Lower Coated-Platelet Levels Are Associated With Increased Mortality After Spontaneous Intracerebral Hemorrhage
Background and Purpose—Coated-platelets are highly procoagulant platelets observed on dual-agonist stimulation with collagen and thrombin. Coated-platelet levels are decreased in patients with spontaneous intracerebral hemorrhage when compared with controls and inversely correlated with bleed volume. We sought to investigate whether coated-platelets are associated with increased mortality at 30 days after spontaneous intracerebral hemorrhage.
Methods—Coated-platelet levels were assayed in 95 consecutive patients with spontaneous intracerebral hemorrhage. The main outcome was mortality at 30 days according to coated-platelet levels at enrollment. Subjects were grouped into tertiles of the observed coated-platelet level distribution. Groups defined by tertile of coated-platelet level were compared using either ANOVA or a Kruskal–Wallis test for small group size for continuous measures and an exact Cochrane–Armitage trend test for categorical measures. Logistic regression was used to estimate the adjusted odds of death within 30 days associated with coated-platelet levels.
Results—Cumulative mortality at 30 days was 23% (22 subjects). Mortality at 30 days differed among the coated-platelet tertiles: 44% for the first tertile (lowest coated-platelet levels), 19% for the second tertile, and 6% for the third tertile (trend test; P=0.0004). Logistic regression examining the association between mortality and coated-platelet levels showed that the odds of death at 30 days in those with levels <27% (n=47) were 6.83× the odds for patients with levels ≥27% (95% confidence interval, 2.10–22.23).
Conclusions—These results support a link between impaired coated-platelet potential and outcome in intracerebral hemorrhage.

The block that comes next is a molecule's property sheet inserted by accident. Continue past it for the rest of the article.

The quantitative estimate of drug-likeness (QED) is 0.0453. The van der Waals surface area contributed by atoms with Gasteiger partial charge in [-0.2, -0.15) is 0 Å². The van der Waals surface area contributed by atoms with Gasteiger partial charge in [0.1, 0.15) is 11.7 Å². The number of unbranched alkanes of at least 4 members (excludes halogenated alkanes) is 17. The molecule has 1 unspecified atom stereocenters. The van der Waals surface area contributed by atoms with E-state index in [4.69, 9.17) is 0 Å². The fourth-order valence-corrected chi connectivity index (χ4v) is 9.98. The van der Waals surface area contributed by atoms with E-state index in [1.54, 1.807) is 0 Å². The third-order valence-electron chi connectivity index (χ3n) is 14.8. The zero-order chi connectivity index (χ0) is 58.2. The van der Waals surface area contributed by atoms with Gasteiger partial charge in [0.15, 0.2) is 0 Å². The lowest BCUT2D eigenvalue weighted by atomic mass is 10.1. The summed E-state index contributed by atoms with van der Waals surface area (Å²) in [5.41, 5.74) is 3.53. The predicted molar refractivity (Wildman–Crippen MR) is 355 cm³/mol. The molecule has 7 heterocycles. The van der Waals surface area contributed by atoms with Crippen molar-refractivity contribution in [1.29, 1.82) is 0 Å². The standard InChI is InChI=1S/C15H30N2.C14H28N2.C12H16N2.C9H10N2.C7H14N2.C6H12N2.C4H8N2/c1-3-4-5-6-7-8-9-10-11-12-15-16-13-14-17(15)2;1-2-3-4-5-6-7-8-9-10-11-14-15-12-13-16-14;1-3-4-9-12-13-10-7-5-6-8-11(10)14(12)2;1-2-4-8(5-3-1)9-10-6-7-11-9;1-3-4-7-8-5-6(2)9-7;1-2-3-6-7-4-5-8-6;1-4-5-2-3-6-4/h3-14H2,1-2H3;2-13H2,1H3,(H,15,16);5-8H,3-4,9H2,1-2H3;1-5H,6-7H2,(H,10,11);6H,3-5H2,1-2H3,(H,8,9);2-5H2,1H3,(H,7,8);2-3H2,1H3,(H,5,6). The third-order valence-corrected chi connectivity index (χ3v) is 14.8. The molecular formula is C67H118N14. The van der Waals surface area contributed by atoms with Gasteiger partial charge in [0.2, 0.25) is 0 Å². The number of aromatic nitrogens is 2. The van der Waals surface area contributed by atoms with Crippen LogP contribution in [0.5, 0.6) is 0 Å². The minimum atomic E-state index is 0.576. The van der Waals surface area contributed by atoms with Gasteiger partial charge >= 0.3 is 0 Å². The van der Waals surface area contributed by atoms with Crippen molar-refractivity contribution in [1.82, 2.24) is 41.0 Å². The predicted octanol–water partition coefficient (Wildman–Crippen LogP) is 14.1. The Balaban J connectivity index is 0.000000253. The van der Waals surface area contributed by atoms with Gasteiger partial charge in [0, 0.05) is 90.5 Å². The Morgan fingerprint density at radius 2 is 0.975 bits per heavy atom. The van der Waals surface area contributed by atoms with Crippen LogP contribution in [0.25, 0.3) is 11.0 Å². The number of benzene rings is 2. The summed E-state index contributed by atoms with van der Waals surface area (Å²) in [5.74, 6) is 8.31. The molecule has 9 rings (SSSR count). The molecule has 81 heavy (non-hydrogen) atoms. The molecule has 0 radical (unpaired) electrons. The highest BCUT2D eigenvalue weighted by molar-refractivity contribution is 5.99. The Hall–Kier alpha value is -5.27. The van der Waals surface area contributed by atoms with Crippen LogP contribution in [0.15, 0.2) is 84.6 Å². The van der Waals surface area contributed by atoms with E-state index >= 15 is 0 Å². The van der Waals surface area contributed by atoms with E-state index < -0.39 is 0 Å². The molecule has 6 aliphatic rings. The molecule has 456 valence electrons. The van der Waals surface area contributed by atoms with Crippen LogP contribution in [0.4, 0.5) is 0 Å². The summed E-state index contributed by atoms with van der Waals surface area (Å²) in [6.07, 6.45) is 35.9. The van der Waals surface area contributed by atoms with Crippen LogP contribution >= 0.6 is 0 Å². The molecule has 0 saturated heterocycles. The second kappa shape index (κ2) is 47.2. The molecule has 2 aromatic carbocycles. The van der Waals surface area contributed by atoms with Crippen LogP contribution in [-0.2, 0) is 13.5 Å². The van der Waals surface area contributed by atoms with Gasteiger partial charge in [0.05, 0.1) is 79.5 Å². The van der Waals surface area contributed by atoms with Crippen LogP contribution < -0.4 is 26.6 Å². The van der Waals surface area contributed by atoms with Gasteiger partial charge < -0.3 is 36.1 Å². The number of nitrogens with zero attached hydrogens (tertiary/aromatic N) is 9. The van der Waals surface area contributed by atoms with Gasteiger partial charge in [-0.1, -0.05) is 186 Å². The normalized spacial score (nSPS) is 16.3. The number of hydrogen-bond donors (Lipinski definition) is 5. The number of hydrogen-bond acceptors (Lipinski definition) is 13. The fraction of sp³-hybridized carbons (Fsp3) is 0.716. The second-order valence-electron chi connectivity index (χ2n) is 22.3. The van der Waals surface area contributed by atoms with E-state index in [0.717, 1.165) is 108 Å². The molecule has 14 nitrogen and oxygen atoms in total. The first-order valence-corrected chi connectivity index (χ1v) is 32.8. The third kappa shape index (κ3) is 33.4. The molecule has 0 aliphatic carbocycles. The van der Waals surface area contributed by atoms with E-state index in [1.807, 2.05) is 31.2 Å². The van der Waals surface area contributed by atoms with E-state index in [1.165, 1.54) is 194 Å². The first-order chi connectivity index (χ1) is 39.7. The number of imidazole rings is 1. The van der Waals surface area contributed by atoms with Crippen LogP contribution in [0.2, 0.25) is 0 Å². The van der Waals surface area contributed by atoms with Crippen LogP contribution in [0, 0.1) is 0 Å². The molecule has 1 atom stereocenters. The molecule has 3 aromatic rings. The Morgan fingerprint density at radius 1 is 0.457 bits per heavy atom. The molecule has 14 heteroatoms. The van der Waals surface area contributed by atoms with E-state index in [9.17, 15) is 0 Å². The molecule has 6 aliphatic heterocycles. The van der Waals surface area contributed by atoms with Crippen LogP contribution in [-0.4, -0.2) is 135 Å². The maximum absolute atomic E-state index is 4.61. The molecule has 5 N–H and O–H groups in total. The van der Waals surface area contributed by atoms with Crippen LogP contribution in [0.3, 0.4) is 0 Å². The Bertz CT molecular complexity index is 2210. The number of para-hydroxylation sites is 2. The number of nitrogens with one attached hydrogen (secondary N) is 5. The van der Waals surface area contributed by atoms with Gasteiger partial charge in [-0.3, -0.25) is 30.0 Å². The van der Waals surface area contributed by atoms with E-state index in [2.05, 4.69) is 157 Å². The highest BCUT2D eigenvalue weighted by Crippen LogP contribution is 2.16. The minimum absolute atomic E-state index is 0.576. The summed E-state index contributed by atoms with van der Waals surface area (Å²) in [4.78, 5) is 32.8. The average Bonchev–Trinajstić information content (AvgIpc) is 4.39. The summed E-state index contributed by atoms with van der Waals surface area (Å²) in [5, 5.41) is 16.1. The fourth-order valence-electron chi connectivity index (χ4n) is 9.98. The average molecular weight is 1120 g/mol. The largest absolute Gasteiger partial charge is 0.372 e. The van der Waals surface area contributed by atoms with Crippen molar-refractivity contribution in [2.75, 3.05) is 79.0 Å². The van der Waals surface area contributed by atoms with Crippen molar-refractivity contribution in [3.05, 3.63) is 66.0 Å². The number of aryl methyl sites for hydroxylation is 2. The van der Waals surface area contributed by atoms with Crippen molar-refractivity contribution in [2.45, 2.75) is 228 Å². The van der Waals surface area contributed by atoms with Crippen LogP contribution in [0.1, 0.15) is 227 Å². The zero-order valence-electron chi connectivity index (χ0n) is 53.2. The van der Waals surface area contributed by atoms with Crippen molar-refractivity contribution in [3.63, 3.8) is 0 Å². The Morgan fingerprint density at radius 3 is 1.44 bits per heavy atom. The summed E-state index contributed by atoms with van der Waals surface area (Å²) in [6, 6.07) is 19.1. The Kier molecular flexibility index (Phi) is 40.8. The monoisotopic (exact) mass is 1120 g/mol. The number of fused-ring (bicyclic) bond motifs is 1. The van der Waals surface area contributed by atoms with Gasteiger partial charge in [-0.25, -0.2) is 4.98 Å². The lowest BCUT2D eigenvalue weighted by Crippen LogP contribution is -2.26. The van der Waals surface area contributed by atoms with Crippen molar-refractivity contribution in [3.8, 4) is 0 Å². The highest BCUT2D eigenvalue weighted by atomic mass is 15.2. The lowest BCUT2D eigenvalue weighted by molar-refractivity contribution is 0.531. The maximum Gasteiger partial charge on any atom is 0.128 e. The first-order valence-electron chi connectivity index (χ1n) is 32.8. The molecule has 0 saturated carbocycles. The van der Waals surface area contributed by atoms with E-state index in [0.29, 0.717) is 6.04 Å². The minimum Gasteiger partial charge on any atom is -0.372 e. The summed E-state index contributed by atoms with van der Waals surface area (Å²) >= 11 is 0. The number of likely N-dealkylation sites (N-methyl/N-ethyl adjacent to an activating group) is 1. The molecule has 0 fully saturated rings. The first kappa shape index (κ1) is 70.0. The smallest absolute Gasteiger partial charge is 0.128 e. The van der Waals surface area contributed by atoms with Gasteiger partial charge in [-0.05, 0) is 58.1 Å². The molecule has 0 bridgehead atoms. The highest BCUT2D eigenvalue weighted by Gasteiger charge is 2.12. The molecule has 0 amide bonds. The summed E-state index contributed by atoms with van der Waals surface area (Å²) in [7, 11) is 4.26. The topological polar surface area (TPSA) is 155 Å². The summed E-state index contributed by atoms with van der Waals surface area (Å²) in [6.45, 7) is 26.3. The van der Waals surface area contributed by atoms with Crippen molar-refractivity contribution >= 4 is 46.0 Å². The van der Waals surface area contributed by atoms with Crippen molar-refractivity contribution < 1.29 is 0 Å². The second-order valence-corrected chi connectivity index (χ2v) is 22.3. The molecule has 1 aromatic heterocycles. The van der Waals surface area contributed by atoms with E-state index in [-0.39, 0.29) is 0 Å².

Coated-platelets are a previously unrecognized class of activated platelets, detected only after simultaneous stimulation with 2 agonists, thrombin and collagen, or thrombin and convulxin, a collagen receptor agonist from tropical rattlesnake venom.1,2 Initially referred to as COAT-platelets, an acronym for collagen and thrombin activated platelets3; this subset of activated platelets expresses surface phosphatidylserine, supports a robust prothrombinase activity, and retains high levels of several procoagulant proteins on the cell surface, including factor V, fibrinogen thrombospondin, fibronectin, and von Willebrand factor.1,2,4–6 Because thrombin generation is the central event in coagulation, coated-platelets are considered to be prothrombotic.2
In healthy controls, coated-platelet levels represent ≈32% of the entire platelet population.7 In previous studies, we found that patients with spontaneous intracerebral hemorrhage (SICH) have significantly lower coated-platelet levels shortly after the hemorrhagic event compared with normal controls, and these levels inversely correlate with the size of the bleed.8,9 Prompted by the link between lower coated-platelet levels and increased bleed volume in SICH,9 we initiated a prospective study investigating whether lower levels of coated-platelets measured at the time of the initial hemorrhage would be associated with increased mortality.
The study was approved by the Institutional Review Board of the University of Oklahoma Health Sciences Center. Individual informed consent was obtained for all study participants in accordance with the University of Oklahoma Health Sciences Center and the Oklahoma City Veterans Administration Medical Center rules and regulations. In cases where the patient was unable to provide consent, informed consent was obtained from the patient’s next of kin with legal power to provide such documentation.
Consecutive patients with SICH were recruited from the Neurology service at the University of Oklahoma Health Sciences Center and the Veterans Administration Medical Center for a period of 29 months. All patients were diagnosed with SICH by a board certified neurologist and underwent brain computed tomography at presentation.10 A neuroradiologist provided a definitive reading for every scan obtained. The neuroradiologist reading the imaging studies and the neurologist establishing the diagnosis and providing care for the patient during the admission were not aware of the coated-platelet measurements.